Incidentally, this same past week saw another moment of kindness, reminding me that despite all the ugly out there, people can be, on the whole, pretty decent folk. On a cold and miserable wet morning, a new addition to the bus appeared, striding across the street purposefully less than two minutes before the bus was due to arrive. It was a young man, in his late twenties maybe. And unlike my initial characterisation of S, he was hard to forget. Close cropped half-shaved haircut, designer stubble, very sharply dressed with a high-end bag on this shoulder. Different from the sort of folks I normally see at the bus stop in this area. He was looking through his wallet cursing under his breath before zipping it all back up.
Turns out the guy had a suspicion that his leap card was devoid of credit and the amount of change he had rustled up wasn’t enough to pay the cash fare. He turned around, preparing to get off the bus when I stepped up with my own leap card and said that I’d pay for his fare. I have no idea why, it was a whim. I’ve done the whole random acts of kindness thing before and gotten burned so I was a bit surprised by my own move.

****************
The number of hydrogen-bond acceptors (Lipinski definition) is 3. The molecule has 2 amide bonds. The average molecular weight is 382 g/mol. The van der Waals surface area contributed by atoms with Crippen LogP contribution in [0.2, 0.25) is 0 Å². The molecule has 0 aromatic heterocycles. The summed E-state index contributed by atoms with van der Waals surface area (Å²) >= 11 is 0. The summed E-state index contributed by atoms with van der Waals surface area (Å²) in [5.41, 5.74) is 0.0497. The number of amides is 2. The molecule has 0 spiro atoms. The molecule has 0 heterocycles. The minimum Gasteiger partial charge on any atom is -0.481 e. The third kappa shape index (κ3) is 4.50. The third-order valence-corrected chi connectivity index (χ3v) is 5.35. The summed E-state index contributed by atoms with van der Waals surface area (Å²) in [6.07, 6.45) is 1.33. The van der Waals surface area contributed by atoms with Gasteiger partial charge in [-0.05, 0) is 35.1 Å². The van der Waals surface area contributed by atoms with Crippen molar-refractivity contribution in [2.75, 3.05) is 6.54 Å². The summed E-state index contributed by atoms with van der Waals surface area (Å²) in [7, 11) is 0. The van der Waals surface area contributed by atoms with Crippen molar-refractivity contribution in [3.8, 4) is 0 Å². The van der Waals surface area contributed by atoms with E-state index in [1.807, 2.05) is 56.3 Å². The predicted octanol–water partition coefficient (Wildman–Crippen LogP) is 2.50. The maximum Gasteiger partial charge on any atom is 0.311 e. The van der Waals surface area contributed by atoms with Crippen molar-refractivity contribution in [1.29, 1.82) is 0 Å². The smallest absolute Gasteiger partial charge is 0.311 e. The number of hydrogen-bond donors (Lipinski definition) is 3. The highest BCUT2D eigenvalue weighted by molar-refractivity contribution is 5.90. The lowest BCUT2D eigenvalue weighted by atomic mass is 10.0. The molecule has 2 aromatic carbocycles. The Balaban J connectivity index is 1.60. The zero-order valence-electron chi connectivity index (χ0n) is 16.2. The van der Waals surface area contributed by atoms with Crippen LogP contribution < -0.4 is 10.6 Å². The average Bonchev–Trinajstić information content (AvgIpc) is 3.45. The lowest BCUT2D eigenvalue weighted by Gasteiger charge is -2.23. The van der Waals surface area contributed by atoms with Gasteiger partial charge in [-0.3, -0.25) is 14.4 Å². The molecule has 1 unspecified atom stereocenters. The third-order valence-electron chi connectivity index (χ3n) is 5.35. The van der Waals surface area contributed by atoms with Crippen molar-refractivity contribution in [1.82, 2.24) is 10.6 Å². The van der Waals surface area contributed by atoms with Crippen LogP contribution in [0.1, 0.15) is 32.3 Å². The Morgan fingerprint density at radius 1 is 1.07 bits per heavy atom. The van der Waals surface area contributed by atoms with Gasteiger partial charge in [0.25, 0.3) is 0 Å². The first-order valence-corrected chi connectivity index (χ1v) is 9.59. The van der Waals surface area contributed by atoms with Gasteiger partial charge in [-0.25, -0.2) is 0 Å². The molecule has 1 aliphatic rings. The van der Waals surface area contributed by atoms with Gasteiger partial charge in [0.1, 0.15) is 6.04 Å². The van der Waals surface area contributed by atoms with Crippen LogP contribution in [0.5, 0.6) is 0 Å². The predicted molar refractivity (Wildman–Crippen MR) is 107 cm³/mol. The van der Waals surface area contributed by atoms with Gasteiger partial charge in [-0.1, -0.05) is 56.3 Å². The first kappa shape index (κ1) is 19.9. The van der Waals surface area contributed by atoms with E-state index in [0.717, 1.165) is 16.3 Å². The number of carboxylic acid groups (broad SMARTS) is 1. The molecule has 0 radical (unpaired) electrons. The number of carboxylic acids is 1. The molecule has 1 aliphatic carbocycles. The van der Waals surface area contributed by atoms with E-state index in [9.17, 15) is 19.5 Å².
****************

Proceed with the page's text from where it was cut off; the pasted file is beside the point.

The young guy threw a grateful smile over his shoulder and said that he’d get me back tomorrow. Honestly? I wasn’t really expecting him to pay back the money. Perhaps I wanted to shield myself from what I thought would be the inevitable disappointment in humanity if I worked myself up to feeling hopeful.
The next day we waited again at the bus stop and I was grimly acknowledging to myself how correct I was not to expect repayment, when the same young man appeared from around the corner, once again striding confidently across the street, hand in his pocket, literally thirty seconds ahead of the bus.
It was just long enough, however, for him to put a hand into his pocket and instantly retrieve a collection of coins which he held out for me to take. He did not need to count them or feel around in his pocket, meaning that this was money he had specifically put there before leaving his house with the express purpose of paying me back. He thanked me again and I smiled, my outlook for the day suddenly vastly improved.
Kind and sincere boys grow up to be kind and sincere men. Parenting challenge accepted.